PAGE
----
Raytheon has demonstrated full power and satellite tracking capability of the US Navy’s X and S-band active phased-array antennas for the first time, as part of the Cobra Judy replacement (CJR) programme.
During a testing onboard the USNS Howard O Lorenzen (T-AGM 25), the dual-band radars not only demonstrated full-power radiation capability but also tracked satellites under the control of the CJR common radar suite controller.
Testing marked two significant milestones for the programme, while meeting critical performance requirements to move ahead with the ongoing system integration.
Program Executive Office-Integrated Warfare Systems (PEO IWS 2I) CJR programme manager US Navy captain Rod Wester said: "These operational successes validate the exceptional design of these radars and significantly advance our progress toward completing integration."
Shipboard installation of CJR mission equipment was completed by the company in late-2011 at Kiewit Offshore Services (KOS), Texas, US, to provide long-loiter ballistic missile data collection capability for the US Government.
The dual-band radar suite includes a common radar controller and other related mission equipment, as well as X and S-band phased-array sensors.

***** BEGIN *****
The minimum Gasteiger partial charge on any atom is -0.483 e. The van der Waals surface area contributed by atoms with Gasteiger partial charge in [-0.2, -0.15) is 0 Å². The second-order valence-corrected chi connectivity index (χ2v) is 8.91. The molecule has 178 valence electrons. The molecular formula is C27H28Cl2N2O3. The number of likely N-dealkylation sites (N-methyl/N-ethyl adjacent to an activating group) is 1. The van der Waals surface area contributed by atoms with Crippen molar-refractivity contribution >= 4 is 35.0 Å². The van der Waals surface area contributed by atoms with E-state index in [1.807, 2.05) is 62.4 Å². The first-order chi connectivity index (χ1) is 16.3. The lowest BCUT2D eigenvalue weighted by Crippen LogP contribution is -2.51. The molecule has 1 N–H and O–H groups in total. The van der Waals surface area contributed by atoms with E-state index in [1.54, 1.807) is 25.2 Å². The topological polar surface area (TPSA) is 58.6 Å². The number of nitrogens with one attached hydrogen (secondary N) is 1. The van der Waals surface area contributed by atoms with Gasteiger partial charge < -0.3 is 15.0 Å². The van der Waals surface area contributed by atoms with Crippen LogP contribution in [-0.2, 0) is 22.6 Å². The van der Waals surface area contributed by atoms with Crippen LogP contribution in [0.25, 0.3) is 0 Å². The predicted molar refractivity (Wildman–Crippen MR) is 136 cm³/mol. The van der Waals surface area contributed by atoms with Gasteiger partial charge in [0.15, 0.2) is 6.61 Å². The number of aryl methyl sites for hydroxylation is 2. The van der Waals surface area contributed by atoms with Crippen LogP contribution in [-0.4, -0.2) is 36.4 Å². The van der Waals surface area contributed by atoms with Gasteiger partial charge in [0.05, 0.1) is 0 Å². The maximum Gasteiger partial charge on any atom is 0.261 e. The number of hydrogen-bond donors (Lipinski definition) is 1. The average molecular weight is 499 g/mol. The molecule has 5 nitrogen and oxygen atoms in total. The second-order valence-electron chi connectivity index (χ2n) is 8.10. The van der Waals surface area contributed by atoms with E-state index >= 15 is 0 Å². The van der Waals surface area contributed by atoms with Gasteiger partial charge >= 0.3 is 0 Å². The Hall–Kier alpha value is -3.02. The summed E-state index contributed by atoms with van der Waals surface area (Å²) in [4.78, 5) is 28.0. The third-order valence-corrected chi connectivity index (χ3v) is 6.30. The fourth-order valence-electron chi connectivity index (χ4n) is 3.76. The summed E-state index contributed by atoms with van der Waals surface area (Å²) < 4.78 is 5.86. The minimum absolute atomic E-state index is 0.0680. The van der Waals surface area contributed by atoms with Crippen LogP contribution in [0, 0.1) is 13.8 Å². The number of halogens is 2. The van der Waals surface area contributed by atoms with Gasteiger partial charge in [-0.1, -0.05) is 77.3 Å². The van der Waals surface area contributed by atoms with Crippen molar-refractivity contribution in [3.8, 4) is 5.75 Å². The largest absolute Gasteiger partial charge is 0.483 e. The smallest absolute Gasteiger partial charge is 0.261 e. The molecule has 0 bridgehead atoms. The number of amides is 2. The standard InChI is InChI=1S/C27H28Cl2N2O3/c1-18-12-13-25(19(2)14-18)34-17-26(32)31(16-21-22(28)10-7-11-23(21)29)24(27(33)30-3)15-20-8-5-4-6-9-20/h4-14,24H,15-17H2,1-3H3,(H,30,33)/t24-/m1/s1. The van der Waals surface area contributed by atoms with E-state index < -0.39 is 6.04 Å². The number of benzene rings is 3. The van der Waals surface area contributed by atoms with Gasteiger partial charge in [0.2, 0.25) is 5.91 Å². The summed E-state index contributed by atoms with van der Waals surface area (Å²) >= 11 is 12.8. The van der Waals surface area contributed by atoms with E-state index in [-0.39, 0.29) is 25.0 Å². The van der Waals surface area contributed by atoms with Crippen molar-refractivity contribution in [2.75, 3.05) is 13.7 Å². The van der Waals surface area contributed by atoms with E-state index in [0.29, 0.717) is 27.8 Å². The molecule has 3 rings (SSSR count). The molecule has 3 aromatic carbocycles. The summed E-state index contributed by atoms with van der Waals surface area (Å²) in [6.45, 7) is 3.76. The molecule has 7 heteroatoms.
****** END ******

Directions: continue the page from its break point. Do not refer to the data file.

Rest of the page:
The Raytheon-led industry team for the CJR programme includes Northrop Grumman Electronic Systems, General Dynamics SATCOM Technologies, VT Halter Marine and KOS.
Work will be carried out at Raytheon’s facility at Massachusetts, Northrop’s premises y in Maryland and at KOS, Texas; it is scheduled to be delivered in 2013.
VT Halter Marine-built USNS Howard O Lorenzen ship has been designed to track, monitor and collect the data of all missile launches and weapon tests carried out, while providing critical information to the US designers of arms.
Image: The US Navy’s X and S-band active phased-array antennas were installed onboard the USNS Howard O. Lorenzen (T-AGM 25). Photo: file image.